Direct Actions and Archaeology
The Lil'wat Peoples Movement to Protect Archaeological Sites
Keywords:direct action, collaborative archaeologies, anarcho-indigenism, heritage protection
Direct action has been a key tactic of many social and political movements throughout history. Here, we consider the relevance of direct actions for archaeology, both for heritage protection and other forms of archaeological activism. We also discuss collaborative and community-based archaeologies as direct relationships and actions that can help prefigure the non-colonial relationships between archaeologists, indigenous peoples, and heritage. In the process, we provide a case history of Lil’wat peoples, who continue to exert control over their unceded territory and heritage from development. In recent decades, the Lil’wat Peoples Movement used direct actions in logging road blockades, to stop developments from damaging and destroying archaeological sites, of which Johnny Jones was a member. We also describe our collaborations over the last decade in investigating sites in various capacities. In so doing, we also consider the parallels between indigenous and anarchist approaches in anarcho-indigenist thought.
Angelbeck, B. 2008. “Archaeological Heritage and Traditional Forests within the Logging Economy of British Columbia: An Opportunity for Corporate Social Responsibility.” In Earth Matters: Indigenous Peoples, the Extractive Industries and Corporate Social Responsibility, edited by C. O’Faircheallaigh and S. H. Ali, pp. 123–142. Sheffield, UK: Greenleaf Publishing. https://doi.org/10.9774/GLEAF.978-1-909493-79-7_9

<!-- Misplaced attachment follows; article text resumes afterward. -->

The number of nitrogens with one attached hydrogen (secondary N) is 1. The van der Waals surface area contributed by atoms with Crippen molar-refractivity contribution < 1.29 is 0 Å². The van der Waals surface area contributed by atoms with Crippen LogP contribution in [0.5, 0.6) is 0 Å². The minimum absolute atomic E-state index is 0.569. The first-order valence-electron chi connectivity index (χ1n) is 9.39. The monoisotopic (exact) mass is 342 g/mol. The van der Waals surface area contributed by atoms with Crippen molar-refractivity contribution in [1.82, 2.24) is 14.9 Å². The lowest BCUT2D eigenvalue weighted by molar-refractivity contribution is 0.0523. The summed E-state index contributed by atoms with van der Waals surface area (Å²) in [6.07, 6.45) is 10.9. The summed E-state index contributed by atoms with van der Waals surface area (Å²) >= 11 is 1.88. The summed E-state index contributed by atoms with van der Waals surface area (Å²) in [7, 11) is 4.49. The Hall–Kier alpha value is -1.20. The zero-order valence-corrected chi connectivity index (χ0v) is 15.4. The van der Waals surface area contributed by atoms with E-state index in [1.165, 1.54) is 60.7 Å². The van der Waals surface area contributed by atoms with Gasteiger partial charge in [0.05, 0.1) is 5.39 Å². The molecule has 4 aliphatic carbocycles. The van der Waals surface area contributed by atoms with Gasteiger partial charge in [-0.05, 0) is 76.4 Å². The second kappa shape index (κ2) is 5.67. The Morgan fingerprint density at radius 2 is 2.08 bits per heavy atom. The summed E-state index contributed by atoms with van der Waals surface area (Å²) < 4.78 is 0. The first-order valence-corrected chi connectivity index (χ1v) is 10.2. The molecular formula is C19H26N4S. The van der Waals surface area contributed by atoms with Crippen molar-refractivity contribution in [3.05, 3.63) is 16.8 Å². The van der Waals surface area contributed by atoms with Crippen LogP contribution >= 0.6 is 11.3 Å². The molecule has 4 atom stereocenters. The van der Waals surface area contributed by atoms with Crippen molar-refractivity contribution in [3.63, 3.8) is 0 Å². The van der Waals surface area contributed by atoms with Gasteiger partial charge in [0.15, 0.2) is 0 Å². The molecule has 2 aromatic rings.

____. and C. Grier. 2014. “From Paradigms to Practices: Pursuing Horizontal and Long-Term Relationships with Indigenous Peoples for Archaeological Heritage Management.” Canadian Journal of Archaeology 38 (2): 519–540.
Archaeology Branch of BC. 2017. Site EbRp-2. Provincial Archaeological Site Records via Remote Access to Archaeological Data (RAAD). Victoria, BC: Ministry of Forests, Lands and Natural Resource Operations, Archaeology Branch.
Atalay, S., L. R. Clauss, R. H. McGuire and J. R. Welch, eds. 2014. Transforming Archaeology: Activist Practices and Prospects. Walnut Creek, CA: Left Coast Press.
BC Parks and Lil'wat Nation. 2012. Mkwal’ts Conservancy Management Plan. Victoria, BC: BC Parks.
Blomley, N. 1996. “‘Shut the Province Down’: First Nations Blockades in British Columbia, 1984-1995.” BC Studies 111 (3): 5–35.
Bonspille Boileau, S., dir. 2016. The Oka Legacy. Montreal: Rezolution Pictures.
Bruchac, M. M., S. M. Hart and H. M. Wobst, eds. 2010 Indigenous Archaeologies: A Reader on Decolonization. Walnut Creek, CA: Left Coast Press.
Budhwa, R. 2005. “An Alternate Model for First Nations Involvement in Resource Management Archaeology.” Canadian Journal of Archaeology 29 (1): 20–45.
Churchill, W. 2002. Struggle for the Land: Native North American Resistance to Genocide, Ecocide, and Colonization. San Francisco: City Lights Books.
____. and M. Ryan. 2017 . Pacifism as Pathology: Reflections on the Role of Armed Struggle in North America (3rd edition). Oakland, CA: PM Press.
Clark, B. 1999. Justice in Paradise. Montreal: McGill-Queen’s University Press.
Cobb, D. M. 2008. Native Activism in Cold War America: The Struggle for Sovereignty. Lawrence: University Press of Kansas.
Colwell-Chanthaphonh, C. and T. J. Ferguson, eds. 2008. Collaboration in Archaeological Practice: Engaging Descendant Communities. Lanham, MD: Altamira Press.
Coulthard, G. S. 2014. Red Skin, White Masks: Rejecting the Colonial Politics of Recognition. Minneapolis: University of Minnesota Press. https://doi.org/10.5749/minnesota/9780816679645.001.0001